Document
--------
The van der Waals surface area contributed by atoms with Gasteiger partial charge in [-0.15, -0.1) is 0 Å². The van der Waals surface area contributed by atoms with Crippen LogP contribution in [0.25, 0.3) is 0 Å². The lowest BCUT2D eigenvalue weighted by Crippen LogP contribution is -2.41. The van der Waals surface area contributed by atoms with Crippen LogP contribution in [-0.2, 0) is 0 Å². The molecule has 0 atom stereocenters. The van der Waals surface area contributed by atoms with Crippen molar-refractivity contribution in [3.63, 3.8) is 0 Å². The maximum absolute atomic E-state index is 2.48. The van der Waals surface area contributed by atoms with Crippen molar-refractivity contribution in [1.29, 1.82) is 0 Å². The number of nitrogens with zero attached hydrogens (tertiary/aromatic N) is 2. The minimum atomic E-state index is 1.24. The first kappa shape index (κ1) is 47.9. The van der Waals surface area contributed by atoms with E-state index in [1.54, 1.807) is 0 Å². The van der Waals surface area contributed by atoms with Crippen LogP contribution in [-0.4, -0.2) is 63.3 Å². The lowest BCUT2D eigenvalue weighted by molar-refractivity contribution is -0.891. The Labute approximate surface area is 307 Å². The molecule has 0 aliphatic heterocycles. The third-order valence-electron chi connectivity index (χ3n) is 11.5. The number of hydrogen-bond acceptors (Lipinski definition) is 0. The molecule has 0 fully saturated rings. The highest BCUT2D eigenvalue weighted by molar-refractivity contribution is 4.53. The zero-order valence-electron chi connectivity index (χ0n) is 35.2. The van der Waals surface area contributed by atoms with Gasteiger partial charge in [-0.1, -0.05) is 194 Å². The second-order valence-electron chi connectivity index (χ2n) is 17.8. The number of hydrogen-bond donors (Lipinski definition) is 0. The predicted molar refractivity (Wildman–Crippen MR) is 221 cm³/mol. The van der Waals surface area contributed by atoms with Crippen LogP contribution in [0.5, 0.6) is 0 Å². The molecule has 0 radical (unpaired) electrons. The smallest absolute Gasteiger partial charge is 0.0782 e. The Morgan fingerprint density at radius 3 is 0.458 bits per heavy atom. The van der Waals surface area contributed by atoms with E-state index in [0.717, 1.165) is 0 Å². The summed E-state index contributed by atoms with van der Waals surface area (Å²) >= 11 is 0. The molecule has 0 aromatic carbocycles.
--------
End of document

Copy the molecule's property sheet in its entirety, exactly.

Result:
The van der Waals surface area contributed by atoms with Gasteiger partial charge in [-0.15, -0.1) is 0 Å². The van der Waals surface area contributed by atoms with Crippen LogP contribution in [0.25, 0.3) is 0 Å². The lowest BCUT2D eigenvalue weighted by Crippen LogP contribution is -2.41. The van der Waals surface area contributed by atoms with Crippen LogP contribution in [-0.2, 0) is 0 Å². The molecule has 0 atom stereocenters. The van der Waals surface area contributed by atoms with Crippen molar-refractivity contribution in [3.63, 3.8) is 0 Å². The maximum absolute atomic E-state index is 2.48. The van der Waals surface area contributed by atoms with Crippen molar-refractivity contribution in [1.29, 1.82) is 0 Å². The number of nitrogens with zero attached hydrogens (tertiary/aromatic N) is 2. The minimum atomic E-state index is 1.24. The first kappa shape index (κ1) is 47.9. The van der Waals surface area contributed by atoms with E-state index in [1.54, 1.807) is 0 Å². The van der Waals surface area contributed by atoms with Crippen LogP contribution in [-0.4, -0.2) is 63.3 Å². The lowest BCUT2D eigenvalue weighted by molar-refractivity contribution is -0.891. The Labute approximate surface area is 307 Å². The molecule has 0 aliphatic heterocycles. The third-order valence-electron chi connectivity index (χ3n) is 11.5. The number of hydrogen-bond acceptors (Lipinski definition) is 0. The molecule has 0 fully saturated rings. The highest BCUT2D eigenvalue weighted by molar-refractivity contribution is 4.53. The zero-order valence-electron chi connectivity index (χ0n) is 35.2. The van der Waals surface area contributed by atoms with Gasteiger partial charge in [-0.1, -0.05) is 194 Å². The second-order valence-electron chi connectivity index (χ2n) is 17.8. The number of hydrogen-bond donors (Lipinski definition) is 0. The predicted molar refractivity (Wildman–Crippen MR) is 221 cm³/mol. The van der Waals surface area contributed by atoms with Crippen LogP contribution in [0.5, 0.6) is 0 Å². The molecule has 0 radical (unpaired) electrons. The smallest absolute Gasteiger partial charge is 0.0782 e. The Morgan fingerprint density at radius 3 is 0.458 bits per heavy atom. The van der Waals surface area contributed by atoms with E-state index in [0.717, 1.165) is 0 Å². The summed E-state index contributed by atoms with van der Waals surface area (Å²) >= 11 is 0. The molecule has 0 aromatic carbocycles.